Also to all the people worrying non-readers find it confusing: I’ve already heard from 4 different non-readers that everything was good to follow, and if some things were confusing (new god?!) they expect it to be explained later on.

  471. The Kingslayer
    Posted April 2, 2012 at 10:27 pm | Permalink

    Loved it. Nothing much bad to say other than the end felt a little rushed and that the actor they choose for Dontos isn’t right.

  472. andrea
    Posted April 2, 2012 at 10:35 pm | Permalink

    Knurk: I lowered my 9.8 grade to a 9.6.

    that´s terrible. You know… I have, so far, no major problems but I think is all due to Stannis. I reeeeeeally enjoyed Dillane´s performance. I think it´s going to be fun.
    I have to say this: I think the worst problems were actors directing in some scenes (not performances) and editing.

  473. Eric Niewohner
    Posted April 2, 2012 at 10:41 pm | Permalink

    Ah what would the comment section be without the complainers and/or nitpickers, lol. Nice to see 89% thought it was awesome in the poll which makes the complainers less relevant although they seem to be the ones to post the most trying to convince everyone else that they are right. But Mr. and Mrs. complainer look at the poll #’s and realize your complaints are usless and irrelevant.

    It was the first episode of season 2 so they had to intrroduce the entire world again and in an hour that required tight editing. If they would have focused too much on one storyline you would have all been complaining about that. Also note that all of the actual reviewers really liked or love the episode.

    If you want to complain then complain but one post is sufficient to express your distaste especially on site where 98% of the people in the poll liked it and 89% loved it. Wake up and smell the coffee nit pickers this is an adaptation and therefore things are going to be changed, moved and so forth. The fact that we are lucky enough to have this marvelous series adapted to the visual medium is amazing and besides that they are doing a great job at it.

    Overall I rate the seires as a 95 and this episode was certainly at least a 90 and just like last year the first few episodes will set the stage for the show to come to an amazing conclusion in the last four episodes. The production values are better this year, the CGI is better this year and the actors are still fantastic and the story is really strong. Let’s enjoy it, have fun, sit back and be enthralled all over again by this awesome series.

  474. Steven Swanson
    Posted April 2, 2012 at 10:51 pm | Permalink

    andrea: hahahaha isreally a good question! Yes, that scene is also rushed for me and someone said above that people´s reaction to Cressen´s death was rather slow and I agree with that too.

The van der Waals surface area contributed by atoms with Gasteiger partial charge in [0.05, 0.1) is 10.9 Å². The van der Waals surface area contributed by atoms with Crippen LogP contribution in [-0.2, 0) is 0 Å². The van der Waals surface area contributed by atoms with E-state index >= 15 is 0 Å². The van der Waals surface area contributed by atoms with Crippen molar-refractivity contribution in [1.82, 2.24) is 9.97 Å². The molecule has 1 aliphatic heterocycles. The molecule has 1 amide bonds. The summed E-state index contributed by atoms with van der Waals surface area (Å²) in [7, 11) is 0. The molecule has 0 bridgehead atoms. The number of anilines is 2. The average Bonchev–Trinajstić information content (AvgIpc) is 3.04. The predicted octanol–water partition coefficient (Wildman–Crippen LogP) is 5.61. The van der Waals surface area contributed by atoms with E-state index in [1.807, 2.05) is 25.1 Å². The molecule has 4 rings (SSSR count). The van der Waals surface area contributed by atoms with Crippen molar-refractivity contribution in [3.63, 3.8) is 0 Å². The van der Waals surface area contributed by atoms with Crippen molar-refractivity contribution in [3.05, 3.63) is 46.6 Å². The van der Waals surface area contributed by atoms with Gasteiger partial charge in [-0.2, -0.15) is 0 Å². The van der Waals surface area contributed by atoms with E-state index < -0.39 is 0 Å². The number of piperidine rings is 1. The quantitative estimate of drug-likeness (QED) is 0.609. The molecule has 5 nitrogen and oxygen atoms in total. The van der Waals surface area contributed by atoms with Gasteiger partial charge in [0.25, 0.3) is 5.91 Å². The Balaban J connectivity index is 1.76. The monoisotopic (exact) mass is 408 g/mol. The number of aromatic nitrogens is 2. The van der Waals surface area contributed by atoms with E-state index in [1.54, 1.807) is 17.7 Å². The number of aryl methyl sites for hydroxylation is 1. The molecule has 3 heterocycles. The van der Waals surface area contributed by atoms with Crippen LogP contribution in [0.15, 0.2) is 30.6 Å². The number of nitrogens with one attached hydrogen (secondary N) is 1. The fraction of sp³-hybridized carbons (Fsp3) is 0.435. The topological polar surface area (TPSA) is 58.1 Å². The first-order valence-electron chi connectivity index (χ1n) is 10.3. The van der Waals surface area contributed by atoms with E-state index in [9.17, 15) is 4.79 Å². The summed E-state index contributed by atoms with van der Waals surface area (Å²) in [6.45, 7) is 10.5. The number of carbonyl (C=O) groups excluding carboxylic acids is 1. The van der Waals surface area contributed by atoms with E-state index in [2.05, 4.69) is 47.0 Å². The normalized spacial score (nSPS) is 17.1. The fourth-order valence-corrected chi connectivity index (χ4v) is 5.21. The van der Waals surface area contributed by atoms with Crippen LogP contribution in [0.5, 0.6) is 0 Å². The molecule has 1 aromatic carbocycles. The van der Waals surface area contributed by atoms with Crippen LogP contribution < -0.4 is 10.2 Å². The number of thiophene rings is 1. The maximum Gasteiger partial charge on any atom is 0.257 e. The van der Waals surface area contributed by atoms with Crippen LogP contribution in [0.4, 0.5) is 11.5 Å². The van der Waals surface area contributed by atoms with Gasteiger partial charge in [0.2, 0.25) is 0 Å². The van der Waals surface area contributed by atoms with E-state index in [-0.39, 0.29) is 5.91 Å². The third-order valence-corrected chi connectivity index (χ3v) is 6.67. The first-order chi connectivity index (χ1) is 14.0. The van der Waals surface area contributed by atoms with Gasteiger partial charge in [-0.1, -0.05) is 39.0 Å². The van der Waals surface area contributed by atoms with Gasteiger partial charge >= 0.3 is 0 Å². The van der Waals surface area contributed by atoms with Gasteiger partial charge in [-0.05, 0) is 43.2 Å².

What I didn’t like about that scene was (go no further if you haven’t read Storm of Swords) in the book we get an explicit description of the poison in its solid form, and later the gems on Sansa’s hairnet are described the same, so if you’re paying close attention (I didn’t get it until a reread) you know that that’s where the poison that killed Joffrey came from, and I think having the visual of both would have been very cool. I also think the “choker” would’ve been more dramatic than this “instant bleeder”, and I hope they don’t change that for Joffrey. Although I wouldn’t be surprised if they make an even more gruesome death for Joffrey….

  475. Joshua Taylor
    Posted April 2, 2012 at 11:08 pm | Permalink

    Knurk,

    I’m glad to find someone enjoyed it as much as me. All the negativity about it is making me question my own taste! Okay, not really but it’s slightly alarming. It might just be the build up prior to the episode, the set anticipations being dashed. I recommend most people to do a re-watch if they can, so they can appreciate this episode separate from what they wanted it to be like. As the season rumbles on (I believe it will only get better) and we are able to watch them all in succession I think many will change their tune. I hope so anyway. The fact that it is not slavishly devoted to the source material which they tried to do in season 1 intermixed with their own approach which fell flat in my opinion, has made a better television series.

    That aside, I think this is definitely the season where there will be a schism on this site. I fear we will lose many people :(

  476. andrea
    Posted April 2, 2012 at 11:18 pm | Permalink

    Steven Swanson,

    that “instant bleeder” is what makes me laugh. And really, he fell to the floor like a sack of potatoes. Little drama, it is true. I insist: problems with directing and editing for me.